The tension in Wittgenstein's diagnosis of scepticism

Dialectica 54 (3):201–225 (2000)
I argue that Wittgenstein's rejection of scepticism in On Certainty rests on the view that epistemic concepts such as‘doubt,‘knowledge’,‘justification’and so on, cannot be intelligibly applied to the common sense propositions that traditional sceptical arguments appear to undermine. I detect two strands in On Certainty in support of this view. I attempt to show that neither of these strands adequately establishes the thesis, and that they point to a tension in Wittgenstein's treatment of scepticism. I argue that the first strand is dogmatic, but accords with the constraints of Wittgenstein's method, while the second strand avoids the dogmatism of the first at the cost of violating these constraints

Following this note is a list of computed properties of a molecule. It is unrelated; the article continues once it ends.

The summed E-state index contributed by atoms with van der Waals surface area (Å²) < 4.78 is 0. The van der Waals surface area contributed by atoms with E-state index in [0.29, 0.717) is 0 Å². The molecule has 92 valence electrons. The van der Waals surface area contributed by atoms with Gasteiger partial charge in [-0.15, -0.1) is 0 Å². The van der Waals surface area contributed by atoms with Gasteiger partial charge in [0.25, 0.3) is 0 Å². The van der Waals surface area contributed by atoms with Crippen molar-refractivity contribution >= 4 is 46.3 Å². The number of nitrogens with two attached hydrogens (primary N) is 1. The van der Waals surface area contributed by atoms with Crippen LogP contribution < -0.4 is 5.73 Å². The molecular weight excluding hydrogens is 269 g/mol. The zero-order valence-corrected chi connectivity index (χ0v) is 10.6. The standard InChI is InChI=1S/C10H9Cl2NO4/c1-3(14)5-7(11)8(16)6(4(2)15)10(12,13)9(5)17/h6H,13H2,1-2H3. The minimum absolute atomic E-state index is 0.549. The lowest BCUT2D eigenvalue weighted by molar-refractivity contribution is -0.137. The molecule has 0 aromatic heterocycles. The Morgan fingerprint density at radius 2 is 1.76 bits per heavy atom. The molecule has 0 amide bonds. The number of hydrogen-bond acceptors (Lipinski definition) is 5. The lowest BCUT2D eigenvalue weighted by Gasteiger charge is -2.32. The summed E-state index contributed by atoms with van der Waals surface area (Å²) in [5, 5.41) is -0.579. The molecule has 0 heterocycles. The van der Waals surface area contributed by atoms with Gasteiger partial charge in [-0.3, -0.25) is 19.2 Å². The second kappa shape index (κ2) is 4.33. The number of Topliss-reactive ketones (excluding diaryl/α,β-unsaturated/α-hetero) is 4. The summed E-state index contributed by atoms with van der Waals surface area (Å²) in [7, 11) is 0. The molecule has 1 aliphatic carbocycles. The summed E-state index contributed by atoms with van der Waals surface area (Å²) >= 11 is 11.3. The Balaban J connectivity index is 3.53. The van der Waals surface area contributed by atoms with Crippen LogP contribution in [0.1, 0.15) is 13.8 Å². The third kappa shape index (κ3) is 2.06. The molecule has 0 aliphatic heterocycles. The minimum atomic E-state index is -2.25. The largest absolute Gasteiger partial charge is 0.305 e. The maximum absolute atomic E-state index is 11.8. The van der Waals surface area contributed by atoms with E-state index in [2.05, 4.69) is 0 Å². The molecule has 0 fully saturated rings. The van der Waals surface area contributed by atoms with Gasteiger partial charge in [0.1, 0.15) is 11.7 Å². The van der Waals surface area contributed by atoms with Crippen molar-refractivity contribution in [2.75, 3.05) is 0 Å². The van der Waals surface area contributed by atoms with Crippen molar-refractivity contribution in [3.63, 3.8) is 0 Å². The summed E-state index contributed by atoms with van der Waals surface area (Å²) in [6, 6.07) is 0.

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DOI 10.1111/j.1746-8361.2000.tb00201.x
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References found in this work BETA
The View From Nowhere.Thomas Nagel - 1986 - Oxford University Press.
Philosophical Papers.J. L. Austin - 1961 - Oxford University Press.

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